Albemarle Lake - Fishing Opportunities
Prior to the 15-18-inch slot limit for bass being implemented in 1988, the bass population in Lake Albemarle was overabundant and stunted. When it was sampled in 2000, the bass population appeared to be better balanced. By 2004, however, it had reverted to its pre-slot condition. Although the overall number of bass was excellent, the size structure was on the small side. Very few bass exceeded 15 inches and growth rates were relatively slow. This indicats the population needs to be thinned somewhat to promote
faster growth. As a result, the 15-18-inch slot limit was removed in 2005.
Largemouth can be found along the shoreline in shallow water during early spring as water temperatures begin to warm. Spawning season is primarily in the month of May and bass are generally feeding heavily several weeks prior to the spawn. Fallen trees and beaver lodges are good areas to fish for bass at this time of the year. As water temperatures increase during the summer months, bass move to deeper water and tend to be more active in early morning or late afternoon. As fall approaches, with cooling water temperatures, bass move back into shallower water, taking on feeding habits of the early spring months. As winter approaches, bass once again move to deeper water. Sunfish are the primary forage for bass in this lake.
Lake Albemarle has always had a good panfish population that has provided anglers with many hours of enjoyment. Sampling in the year 2004 indicate that the bluegill and redear populations continue to do very well. Bluegill, redear sunfish, and an occasional warmouth exceeding eight inches are not uncommon in this fishery, and bluegill growth rates are above the statewide average.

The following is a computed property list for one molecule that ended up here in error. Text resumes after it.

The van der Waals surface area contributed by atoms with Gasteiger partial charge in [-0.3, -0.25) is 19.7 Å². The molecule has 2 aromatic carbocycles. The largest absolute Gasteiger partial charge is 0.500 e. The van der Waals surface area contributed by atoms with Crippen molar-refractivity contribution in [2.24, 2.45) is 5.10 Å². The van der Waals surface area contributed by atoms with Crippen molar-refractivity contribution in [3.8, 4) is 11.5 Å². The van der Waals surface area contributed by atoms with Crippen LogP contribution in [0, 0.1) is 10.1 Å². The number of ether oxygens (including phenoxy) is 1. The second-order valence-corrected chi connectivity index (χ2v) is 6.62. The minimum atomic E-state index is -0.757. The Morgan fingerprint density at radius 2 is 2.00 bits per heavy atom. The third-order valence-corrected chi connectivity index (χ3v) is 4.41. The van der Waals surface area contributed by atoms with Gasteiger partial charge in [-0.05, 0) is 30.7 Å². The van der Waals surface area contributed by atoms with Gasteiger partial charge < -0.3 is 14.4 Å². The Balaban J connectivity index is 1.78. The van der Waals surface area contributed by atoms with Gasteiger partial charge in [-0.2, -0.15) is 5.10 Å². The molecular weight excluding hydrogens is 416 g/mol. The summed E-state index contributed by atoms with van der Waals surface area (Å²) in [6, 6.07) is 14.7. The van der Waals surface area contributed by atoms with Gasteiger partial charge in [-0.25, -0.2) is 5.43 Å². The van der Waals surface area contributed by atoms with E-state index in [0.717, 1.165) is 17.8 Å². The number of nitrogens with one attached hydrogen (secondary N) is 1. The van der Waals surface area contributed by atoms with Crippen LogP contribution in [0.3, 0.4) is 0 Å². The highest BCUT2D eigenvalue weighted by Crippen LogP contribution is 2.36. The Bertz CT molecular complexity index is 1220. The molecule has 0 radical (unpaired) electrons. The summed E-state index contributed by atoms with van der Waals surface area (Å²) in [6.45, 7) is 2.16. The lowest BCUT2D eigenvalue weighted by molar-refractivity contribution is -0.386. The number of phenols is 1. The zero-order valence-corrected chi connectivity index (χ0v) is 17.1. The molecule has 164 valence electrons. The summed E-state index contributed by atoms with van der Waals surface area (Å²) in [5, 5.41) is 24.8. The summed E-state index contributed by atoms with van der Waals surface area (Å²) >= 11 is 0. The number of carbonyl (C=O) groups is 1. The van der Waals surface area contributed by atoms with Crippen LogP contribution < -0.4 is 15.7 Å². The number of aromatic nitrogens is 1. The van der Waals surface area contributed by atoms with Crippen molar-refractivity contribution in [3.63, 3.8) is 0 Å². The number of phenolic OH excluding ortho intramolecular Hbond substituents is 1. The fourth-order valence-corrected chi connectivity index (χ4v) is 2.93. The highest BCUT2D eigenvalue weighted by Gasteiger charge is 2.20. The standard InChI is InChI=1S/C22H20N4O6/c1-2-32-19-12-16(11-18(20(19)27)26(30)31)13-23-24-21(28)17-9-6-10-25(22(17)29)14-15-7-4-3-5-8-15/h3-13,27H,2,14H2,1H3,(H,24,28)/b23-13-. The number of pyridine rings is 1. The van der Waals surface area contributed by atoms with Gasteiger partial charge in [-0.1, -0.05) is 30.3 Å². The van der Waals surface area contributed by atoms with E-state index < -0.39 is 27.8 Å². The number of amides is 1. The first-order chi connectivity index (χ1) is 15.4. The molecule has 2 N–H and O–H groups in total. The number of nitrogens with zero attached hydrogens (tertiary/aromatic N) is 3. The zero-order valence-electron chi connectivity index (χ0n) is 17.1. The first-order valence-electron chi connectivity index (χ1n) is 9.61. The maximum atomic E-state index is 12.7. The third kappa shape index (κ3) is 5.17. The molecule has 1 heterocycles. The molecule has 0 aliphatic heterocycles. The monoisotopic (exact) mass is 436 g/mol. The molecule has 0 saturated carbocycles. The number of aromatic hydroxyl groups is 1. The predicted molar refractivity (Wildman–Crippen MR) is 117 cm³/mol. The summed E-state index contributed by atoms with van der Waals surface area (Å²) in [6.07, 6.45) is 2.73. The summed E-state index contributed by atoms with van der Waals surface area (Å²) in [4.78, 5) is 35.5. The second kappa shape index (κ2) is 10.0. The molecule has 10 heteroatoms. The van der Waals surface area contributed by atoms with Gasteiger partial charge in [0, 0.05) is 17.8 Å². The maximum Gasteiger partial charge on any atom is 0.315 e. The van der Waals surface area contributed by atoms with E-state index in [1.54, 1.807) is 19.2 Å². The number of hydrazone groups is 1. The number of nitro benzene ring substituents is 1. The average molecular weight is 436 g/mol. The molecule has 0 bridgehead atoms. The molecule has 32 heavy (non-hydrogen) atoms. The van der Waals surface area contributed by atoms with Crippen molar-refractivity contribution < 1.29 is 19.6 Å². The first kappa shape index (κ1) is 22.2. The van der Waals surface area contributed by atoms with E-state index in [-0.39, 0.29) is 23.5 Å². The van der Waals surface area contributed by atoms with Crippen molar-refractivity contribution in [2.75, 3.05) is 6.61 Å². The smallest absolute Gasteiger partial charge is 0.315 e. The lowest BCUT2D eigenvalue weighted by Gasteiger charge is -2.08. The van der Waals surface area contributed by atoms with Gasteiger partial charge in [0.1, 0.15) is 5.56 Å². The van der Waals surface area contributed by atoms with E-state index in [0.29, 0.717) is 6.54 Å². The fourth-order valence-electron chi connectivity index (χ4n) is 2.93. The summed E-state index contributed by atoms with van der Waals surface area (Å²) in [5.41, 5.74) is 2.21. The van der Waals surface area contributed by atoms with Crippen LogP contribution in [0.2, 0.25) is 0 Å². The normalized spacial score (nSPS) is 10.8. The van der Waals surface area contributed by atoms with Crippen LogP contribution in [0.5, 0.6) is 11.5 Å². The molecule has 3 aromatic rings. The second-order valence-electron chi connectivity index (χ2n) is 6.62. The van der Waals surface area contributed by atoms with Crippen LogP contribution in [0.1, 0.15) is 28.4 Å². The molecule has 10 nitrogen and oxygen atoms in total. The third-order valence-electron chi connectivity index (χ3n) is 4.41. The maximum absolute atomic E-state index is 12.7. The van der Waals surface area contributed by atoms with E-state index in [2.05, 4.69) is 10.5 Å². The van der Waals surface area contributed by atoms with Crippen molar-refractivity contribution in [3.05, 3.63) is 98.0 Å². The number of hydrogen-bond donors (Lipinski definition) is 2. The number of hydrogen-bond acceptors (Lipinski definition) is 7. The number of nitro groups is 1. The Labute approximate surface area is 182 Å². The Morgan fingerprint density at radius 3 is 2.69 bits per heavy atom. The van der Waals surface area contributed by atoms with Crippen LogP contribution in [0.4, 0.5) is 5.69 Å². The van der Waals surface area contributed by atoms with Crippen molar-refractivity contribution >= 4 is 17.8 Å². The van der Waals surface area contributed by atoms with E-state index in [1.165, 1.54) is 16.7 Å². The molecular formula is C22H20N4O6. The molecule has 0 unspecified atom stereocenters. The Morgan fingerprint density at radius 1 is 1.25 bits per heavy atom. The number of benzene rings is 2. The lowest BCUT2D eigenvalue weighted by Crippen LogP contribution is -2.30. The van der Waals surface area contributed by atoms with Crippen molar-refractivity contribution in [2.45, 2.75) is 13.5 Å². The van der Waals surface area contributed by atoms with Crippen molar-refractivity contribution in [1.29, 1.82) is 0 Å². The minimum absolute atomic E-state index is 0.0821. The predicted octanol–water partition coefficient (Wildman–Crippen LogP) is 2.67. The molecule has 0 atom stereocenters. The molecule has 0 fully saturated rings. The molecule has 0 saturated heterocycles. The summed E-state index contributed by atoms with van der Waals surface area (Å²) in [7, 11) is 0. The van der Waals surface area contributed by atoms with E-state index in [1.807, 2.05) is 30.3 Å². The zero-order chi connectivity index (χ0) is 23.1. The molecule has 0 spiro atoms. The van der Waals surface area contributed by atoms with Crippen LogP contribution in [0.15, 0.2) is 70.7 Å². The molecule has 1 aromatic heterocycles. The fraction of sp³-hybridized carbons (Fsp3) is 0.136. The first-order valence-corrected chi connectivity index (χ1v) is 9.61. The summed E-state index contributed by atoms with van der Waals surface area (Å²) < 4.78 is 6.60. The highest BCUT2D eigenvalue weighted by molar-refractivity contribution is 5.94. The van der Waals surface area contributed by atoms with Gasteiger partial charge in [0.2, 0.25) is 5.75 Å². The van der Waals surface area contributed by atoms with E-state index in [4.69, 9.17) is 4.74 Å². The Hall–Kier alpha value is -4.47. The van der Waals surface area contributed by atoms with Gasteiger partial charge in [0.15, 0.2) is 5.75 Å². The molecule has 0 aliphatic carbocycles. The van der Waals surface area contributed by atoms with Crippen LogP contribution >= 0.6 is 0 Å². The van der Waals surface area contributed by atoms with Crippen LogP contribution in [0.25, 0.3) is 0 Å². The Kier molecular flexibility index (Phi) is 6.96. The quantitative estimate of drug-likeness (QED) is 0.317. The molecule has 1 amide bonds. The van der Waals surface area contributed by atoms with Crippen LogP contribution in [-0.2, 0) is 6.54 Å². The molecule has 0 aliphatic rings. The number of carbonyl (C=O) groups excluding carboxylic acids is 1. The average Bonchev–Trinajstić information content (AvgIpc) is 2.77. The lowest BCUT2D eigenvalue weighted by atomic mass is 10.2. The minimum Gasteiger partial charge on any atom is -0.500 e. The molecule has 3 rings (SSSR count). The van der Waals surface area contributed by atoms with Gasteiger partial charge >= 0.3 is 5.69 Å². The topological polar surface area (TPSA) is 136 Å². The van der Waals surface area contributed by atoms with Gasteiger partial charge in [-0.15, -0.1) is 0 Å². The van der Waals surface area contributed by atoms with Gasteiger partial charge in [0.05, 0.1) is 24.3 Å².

Sunfish spawn in this lake in May and June and can be found on spawning beds in shallow flats. As summer approaches, the panfish will move to deeper water - as do the bass. In the fall of the year, bluegill and redear will once again begin to spawn as water temperatures cool, making them once again vulnerable to fly fishing with popping bugs.
Crappie fishing in Lake Albemarle is decent, with fish up to 12 inches being available. These fish can be located in the lake in areas that have fallen tree cover, beaver lodges, or one of the 15 submerged log cribs that were built when the lake was first impounded. Live minnows or small beetle spins are excellent bait for crappie, which may even land a small bass or the larger sunfish.
Channel catfish are stocked annually in Lake Albemarle. Late evening till dusk from May through September should provide some good fishing for channel's using stink baits.